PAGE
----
Most people are concerned with driving too far above the speed limit and getting a ticket, so it’s interesting to find out many states have minimum speeds for different roadways. For instance, on highways in Florida, the minimum speed is 40 miles per hour, except when the posted speed limit is 70 miles an hour, then the minimum is 50 miles per hour.
Alternatively, here in Illinois, the maximum speed limit on interstate highways outside of urban areas is 70 miles per hour. Still, it’s 65 miles per hour on rural interstates, and the minimum speed allowed is 45 miles per hour. If motorists drive below that minimum speed, they will likely be pulled over and issued a ticket.
Why is Driving Slow Dangerous?
Generally, driving too slowly can be just as dangerous as driving too fast. When you drive too fast, you put the drivers around you in danger of getting hurt. For example, if you are going thirty miles over the speed limit, other drivers may not have time to notice you before changing lanes. Even if their blinkers were on, your speed would make it unsafe for them to change lanes in front of you without being hit from behind. Additionally, if you were going that speed when you collided with them, it would likely cause a catastrophic, if not fatal, accident for both of you.
Driving too slowly also inhibits other motorists from driving safely. If the speed limit is 70 miles per hour, and you are going 30 miles per hour in the center lane, a regular, law-abiding motorist wouldn’t have time to slam on their brakes and avoid hitting you. Further, driving too slowly can compel other drivers to try and navigate around your vehicle, sometimes taking paths to pass that are not in safe locations.
Illinois Speed Minimum Law
In Illinois, there is no specific law that bans driving slowly, but state legislation states that vehicles cannot be driven so slowly that they block or impede the normal flow of traffic. Moreover, it specifies that vehicles driving less than the average speed of traffic must be in the right-hand lane or as close as possible to the right-hand edge of the highway. Unfortunately, even in these lanes, accidents can happen.
If a driver violates these rules – not blocking or impeding traffic on a street or highway – they will be issued a ticket for $250. Slow drivers can also face further fines and sanctions if law enforcement discovers another crime during the traffic stop.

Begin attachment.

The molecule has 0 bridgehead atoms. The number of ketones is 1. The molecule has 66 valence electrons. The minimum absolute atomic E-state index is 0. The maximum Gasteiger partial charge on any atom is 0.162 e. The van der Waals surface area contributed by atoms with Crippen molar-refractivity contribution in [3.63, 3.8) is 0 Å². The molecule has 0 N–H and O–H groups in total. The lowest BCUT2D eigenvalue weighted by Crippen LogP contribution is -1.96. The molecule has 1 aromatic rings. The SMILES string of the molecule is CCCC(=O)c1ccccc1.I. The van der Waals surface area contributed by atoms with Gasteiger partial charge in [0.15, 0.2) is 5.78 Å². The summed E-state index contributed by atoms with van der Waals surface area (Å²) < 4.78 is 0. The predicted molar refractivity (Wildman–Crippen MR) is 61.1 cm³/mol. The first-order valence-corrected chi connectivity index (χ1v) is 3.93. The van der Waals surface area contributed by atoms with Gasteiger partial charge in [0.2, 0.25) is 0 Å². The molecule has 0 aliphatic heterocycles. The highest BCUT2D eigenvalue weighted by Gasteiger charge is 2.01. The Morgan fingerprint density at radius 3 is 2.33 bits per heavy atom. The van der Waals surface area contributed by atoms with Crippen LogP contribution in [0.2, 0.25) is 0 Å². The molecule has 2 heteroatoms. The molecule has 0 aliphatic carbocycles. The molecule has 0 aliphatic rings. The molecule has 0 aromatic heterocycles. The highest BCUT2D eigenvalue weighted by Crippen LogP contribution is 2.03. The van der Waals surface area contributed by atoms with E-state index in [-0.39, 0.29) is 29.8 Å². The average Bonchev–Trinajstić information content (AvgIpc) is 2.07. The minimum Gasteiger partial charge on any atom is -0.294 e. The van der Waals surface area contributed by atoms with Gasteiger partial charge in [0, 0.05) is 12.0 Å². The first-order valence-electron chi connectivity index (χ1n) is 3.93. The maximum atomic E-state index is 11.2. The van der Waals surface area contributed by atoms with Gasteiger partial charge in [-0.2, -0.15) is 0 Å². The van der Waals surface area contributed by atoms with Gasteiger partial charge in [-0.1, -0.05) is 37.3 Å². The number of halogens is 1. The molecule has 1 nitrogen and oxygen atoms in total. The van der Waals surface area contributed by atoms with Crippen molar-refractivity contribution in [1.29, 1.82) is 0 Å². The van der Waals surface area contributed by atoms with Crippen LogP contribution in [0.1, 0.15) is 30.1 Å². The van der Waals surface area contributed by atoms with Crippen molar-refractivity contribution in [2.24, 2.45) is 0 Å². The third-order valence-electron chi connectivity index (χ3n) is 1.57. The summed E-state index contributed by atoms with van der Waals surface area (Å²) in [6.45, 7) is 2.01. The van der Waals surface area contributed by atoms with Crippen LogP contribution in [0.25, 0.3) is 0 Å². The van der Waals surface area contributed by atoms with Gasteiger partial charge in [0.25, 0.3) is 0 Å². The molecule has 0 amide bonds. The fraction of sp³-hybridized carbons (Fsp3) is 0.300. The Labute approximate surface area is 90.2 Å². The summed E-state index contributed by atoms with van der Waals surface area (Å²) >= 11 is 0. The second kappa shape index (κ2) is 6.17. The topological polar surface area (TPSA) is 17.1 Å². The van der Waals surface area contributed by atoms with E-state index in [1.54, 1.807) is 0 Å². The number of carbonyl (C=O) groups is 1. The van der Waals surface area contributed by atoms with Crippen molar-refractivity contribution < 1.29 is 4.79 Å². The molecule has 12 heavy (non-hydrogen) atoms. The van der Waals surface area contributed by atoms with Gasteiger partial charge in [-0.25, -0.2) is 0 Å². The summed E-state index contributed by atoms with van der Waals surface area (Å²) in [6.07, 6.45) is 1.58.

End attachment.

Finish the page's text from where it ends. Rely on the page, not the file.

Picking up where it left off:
For instance, sometimes intoxicated motorists drive slower than the speed limit to be safer and avoid police detection. When pulled over for driving too slowly, the intoxicated driver will likely face a driving while under the influence (DUI) charge and the traffic citation.
DUIs are considered a Class A misdemeanor in Illinois and are subject to five days imprisonment or 240 hours of community service and suspended vehicle registration. If this is the driver’s second DUI conviction within 20 years, they risk losing their license for a minimum of five years.
Reckless Driving in Illinois Includes Driving Slowly
Under Illinois law, motorists can be charged with reckless driving if they operated the vehicle with a willful or wanton disregard for the safety of property and other people or if they knowingly and intentionally used an incline in the road to become airborne. Thus, in the case of slow drivers, a motorist can be charged with reckless driving if law enforcement believes that their slow driving was done with a conscious or shameless disregard for others and their property.
Like a DUI, reckless driving is also a Class A misdemeanor and carries up to one year in jail and up to $2,500 in fines. But if your slow, reckless driving caused another person great bodily harm, or a permanent disability or disfigurement, you could be charged with a Class 4 felony reckless driving charge. Class 4 felony charges are subject to up to three years in prison and up to $25,000 in fines.
Facing a Slow Driving Charge? Cullotta Law Can Help
When you are charged with a traffic offense in Illinois, having a solid defense is important, especially when facing more than your regular ticket. The experienced attorneys at Cullotta Bravo Law Firm can help. Call 630-898-7800, or contact us online.